The material used for the insulator thin layer in the present invention may be of any type irrespective of organic or inorganic materials. Examples of organic insulators include TPD (4,4′-bis[N-m-tolyl-N-phenylamino]biphenyl N,N′-di-m-tolyl-N,N′ diphenylbenzidine) and OXD and the like represented by the chemical formulae shown in
The photocurrent multiplication according to the present invention is brought about by tunneling of carriers through the insulator thin layer, and therefore, the insulator thin layer is necessary to be a super thin film having a thickness of 30 to 60 nm. If the thickness is less than this range, it is difficult to maintain the insulation while if it is larger than this range, no tunneling occurs.
As the organic semiconductor used for the organic semiconductor layers in the present invention, any type may be used as long as it is a photoconductive organic semiconductor (an organic semiconductor capable of generating carriers by light irradiation). Organic semiconductors are classified into those exhibiting the p-type conductivity (p-type organic semiconductors) and those exhibiting the n-type conductivity (n-type organic semiconductors). Main organic semiconductors used in the present invention are shown in
Examples of the n-type organic semiconductors include: perylene pigments and derivatives thereof (many types of derivatives different in the substituent attached to a nitrogen atom are known, such as MePTC, t-BuPh-PTC and PhEt-PTC, including Im-PTC having high photoelectric conversion capability); naphthalene derivatives (in which the perylene skeleton of a perylene pigment is substituted with naphthalene, such as NTCDA); and C60 (also called fullerene).
Examples of the p-type organic semiconductors include: phthalocyanine pigments and derivatives thereof (MPc having various metals in the center, H2Pc having no metal, and ones having various substituents on the periphery); and quinacridon pigments (DQ), porphyrin, merocyanine and the like and derivatives thereof.
The organic semiconductor layers can be formed as evaporated films. The organic semiconductor layers are suitably formed in thickness of 400 to 1000 nm. If the thickness is smaller than this range, a dark current will be great in the resultant device. In addition, with such a small thickness, light exciting one of the semiconductor layers will enter the other semiconductor layer, and therefore, it becomes difficult to control the device with two lights. On the contrary, if the thickness is larger than the range, the device driving voltage will become significantly great, and also the multiplication rate in the photocurrent multiplication phenomenon will become small.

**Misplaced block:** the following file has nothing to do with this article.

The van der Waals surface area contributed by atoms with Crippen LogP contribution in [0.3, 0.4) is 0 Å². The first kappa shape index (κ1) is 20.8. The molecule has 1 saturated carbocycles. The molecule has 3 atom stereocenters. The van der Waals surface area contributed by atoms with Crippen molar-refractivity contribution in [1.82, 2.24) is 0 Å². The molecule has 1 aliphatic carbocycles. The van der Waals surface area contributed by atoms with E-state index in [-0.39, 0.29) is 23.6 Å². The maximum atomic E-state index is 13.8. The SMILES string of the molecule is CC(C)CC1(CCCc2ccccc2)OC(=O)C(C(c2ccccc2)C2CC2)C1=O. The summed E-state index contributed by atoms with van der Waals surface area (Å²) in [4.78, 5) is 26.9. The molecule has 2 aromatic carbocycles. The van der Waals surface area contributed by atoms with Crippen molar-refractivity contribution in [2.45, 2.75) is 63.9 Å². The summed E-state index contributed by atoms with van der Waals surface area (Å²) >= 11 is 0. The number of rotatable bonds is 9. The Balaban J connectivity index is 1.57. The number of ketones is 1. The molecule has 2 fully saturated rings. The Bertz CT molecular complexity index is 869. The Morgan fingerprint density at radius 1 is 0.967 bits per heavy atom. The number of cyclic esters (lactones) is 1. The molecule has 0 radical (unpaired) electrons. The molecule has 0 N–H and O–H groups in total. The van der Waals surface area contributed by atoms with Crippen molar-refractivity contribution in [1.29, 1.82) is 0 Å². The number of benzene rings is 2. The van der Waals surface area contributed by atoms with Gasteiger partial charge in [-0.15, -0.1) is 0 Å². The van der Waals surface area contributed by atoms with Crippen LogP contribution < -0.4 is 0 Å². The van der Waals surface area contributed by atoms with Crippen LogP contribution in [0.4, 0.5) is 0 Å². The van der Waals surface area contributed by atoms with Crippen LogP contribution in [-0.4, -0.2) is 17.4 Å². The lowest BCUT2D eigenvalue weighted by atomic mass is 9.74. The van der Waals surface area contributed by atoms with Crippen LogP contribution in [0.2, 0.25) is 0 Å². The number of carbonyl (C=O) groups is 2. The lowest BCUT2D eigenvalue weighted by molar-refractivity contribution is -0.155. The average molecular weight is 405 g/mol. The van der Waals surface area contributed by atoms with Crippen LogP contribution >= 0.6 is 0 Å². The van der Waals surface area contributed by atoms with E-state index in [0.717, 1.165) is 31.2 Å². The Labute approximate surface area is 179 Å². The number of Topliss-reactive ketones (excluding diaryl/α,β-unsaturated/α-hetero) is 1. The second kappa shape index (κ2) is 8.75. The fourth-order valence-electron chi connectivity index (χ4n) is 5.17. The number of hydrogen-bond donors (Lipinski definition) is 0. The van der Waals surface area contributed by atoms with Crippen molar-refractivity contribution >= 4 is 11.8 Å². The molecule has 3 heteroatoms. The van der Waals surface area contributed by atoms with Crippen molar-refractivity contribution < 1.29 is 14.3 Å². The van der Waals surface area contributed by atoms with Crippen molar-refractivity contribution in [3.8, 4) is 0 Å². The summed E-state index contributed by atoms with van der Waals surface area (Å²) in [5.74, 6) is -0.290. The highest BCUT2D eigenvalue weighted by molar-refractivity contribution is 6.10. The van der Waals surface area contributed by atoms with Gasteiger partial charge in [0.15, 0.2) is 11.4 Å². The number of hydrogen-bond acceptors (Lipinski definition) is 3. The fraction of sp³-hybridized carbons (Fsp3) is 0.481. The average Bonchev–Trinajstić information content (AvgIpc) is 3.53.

The two organic semiconductors provided on the both sides of the insulator thin layer may be made of a same type of material or different types of materials.
When the two organic semiconductors are made of a same type of material, the respective surfaces of the organic semiconductor layers are irradiated with the two lights.
When the two organic semiconductors are made of a combination of two different types of semiconductors having different absorption range, it is possible to control the device using two lights having different wavelengths. In this case, the two lights can be incident on the same surface of the device. In order to control the device selectively with two monochromatic lights of a long wavelength and a short wavelength, it is preferable to irradiate the surface of one of the organic semiconductor layers having a shorter wavelength absorption range with the two lights.
Particularly, a material having an absorption wavelength range including a long wavelength often absorbs even in a short wavelength side. Therefore, if such a material is irradiated with the two lights having a long wavelength and a short wavelength from such material side, both the long-wavelength and short wavelength lights are absorbed by the material on the irradiation side. As a result, it is not possible to selectively excite only the material absorbing short wavelength light, which is located on the side opposite to the irradiation side, by irradiation with short wavelength light. It is only possible to excite both of the semiconductors simultaneously, or excite only the material on the irradiation side. On the contrary, a material having a short wavelength absorption range does not absorb in a long-wavelength side, providing a window. Therefore, by irradiating the material having a short absorption wavelength range with the two lights, short wavelength light is selectively absorbed by the material on the irradiation side, while long wavelength light passes through the material on the irradiation side without being absorbed and is selectively absorbed by the material on the opposite side.